The Army is about to enter pilot testing on a new software system to help commanders in the field respond more nimbly to rapid variations in cyber threats.
Known as the Assured Compliance Assessment Solution (ACAS) Reporting Toolkit, or ART, this capability aims to provide commanders and program managers with the most up-to-date information available on their own cyber posture and to help keep those defenses current.
Designed by Army’s Program Executive Office Command Control Communications-Tactical (PEO-C3T), the ART solution addresses multiple challenges including a lack of centralized control over security in battlefield applications, known as clients.
“Right now every tactical unit has their own domain. We don’t have administrative privileges over those clients,” said Chief Warrant Officer 5 James Ebeler, who spearheaded the project for Army Network Enterprise Technology Command (NETCOM). “We want to be able to see all clients, to see the [security] compliance level within those clients so then we can patch those vulnerabilities,” he said.
To that end, NETCOM expects to launch a pilot of ART soon at the regional cyber center at Fort Huachuca, Arizona, with an expected rollout to tactical units in early 2017.
The Army has faced a number of challenges in recent years as it tries to address a cyber landscape that changes rapidly and constantly. To meet the threat, defenses must be kept current, but that doesn’t always happen when each unit is left to manage updates for itself, and to self-report on its security status.
“We rely on each unit to give us their compliance data, but there is always human nature in the way,” Ebeler said. The process of manually assessing and reporting security status can be time-consuming, inconsistent and prone to error. “We are looking to take that human element out of the equation, to get that information from the system itself.”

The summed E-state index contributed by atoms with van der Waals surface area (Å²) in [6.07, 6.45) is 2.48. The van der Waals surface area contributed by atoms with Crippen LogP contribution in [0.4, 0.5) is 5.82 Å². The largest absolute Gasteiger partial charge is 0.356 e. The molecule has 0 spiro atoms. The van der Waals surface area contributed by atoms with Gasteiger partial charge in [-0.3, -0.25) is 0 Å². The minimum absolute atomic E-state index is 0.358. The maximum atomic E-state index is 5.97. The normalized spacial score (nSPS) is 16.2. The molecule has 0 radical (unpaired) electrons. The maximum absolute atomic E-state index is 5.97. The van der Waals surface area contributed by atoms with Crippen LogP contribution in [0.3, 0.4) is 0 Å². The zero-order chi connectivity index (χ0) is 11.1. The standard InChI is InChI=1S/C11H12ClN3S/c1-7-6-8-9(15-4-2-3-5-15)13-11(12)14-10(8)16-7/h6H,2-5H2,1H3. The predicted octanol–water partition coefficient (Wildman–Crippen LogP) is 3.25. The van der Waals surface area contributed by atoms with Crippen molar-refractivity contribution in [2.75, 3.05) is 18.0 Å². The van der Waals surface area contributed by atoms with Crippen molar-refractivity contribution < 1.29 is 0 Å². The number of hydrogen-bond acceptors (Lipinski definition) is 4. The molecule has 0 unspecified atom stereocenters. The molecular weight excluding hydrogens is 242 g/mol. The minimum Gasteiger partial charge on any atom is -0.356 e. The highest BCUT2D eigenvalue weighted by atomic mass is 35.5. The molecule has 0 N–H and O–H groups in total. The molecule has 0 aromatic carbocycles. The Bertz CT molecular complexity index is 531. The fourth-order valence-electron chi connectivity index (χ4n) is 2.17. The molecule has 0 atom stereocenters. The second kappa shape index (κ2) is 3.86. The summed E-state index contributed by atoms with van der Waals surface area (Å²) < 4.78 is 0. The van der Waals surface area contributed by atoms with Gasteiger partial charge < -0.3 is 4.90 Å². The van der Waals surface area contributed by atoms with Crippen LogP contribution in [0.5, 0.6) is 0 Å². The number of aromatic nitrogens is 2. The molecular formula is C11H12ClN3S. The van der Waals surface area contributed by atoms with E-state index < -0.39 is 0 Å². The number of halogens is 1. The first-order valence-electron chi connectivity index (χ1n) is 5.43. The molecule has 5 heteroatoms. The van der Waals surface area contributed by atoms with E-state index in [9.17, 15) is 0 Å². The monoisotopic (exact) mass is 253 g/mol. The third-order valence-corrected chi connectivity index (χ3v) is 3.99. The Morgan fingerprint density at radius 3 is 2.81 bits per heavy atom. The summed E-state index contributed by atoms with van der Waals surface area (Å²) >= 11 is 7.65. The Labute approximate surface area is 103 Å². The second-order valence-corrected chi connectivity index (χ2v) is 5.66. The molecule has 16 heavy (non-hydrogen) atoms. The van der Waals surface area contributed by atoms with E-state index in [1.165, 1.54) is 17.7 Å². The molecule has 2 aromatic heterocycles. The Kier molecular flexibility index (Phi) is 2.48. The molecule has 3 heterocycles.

The ART solution can draw information from potentially hundreds of networked systems, can isolate vulnerable segments of software in minutes, and can rapidly implement needed security patches. Information on these updates is simultaneously fed into the Department of Defense Cybersecurity Scorecard, a tool for gauging how well different systems and units are protected against cyber threats.
Initial testing will evaluate the tool’s performance in battle command systems and intelligence platforms. Once fielded, the system might be used to secure fires control and a range of other systems.
Such a tool could be a significant enhancement to the Army’s sometimes fragmented cyber landscape, said Jim Christy, former director of Futures Exploration in the DoD Cyber Crime Center, and now vice president of investigations and digital forensics at cybersecurity provider Cymmetria.
“The Army does not have one homogenous network. The services have every kind of system and configuration imaginable to best serve the functional requirements of that specific unit,” he said.
The situation is analogous to that often seen in the private sector, he said, where a large company that has acquired many smaller firms may find itself saddled with that a diverse combination of operating systems, software and networks. ART could potentially help keep cybersecurity current, to the extent that it is able to identify and rapidly remediate specific configurations and vulnerabilities.
Pilot testing should help planners to address what Ebeler suspects may be the primary hurdle in ART’s eventual implementation: That is, the learning curve for field commanders as the new system is implemented, as units are tasked with making configuration changes to systems where vulnerabilities have been identified.
“We are in the process of writing the tactical techniques,” he said. “We want to get to the point where any soldier can take this and understand exactly what they need to do to their box.”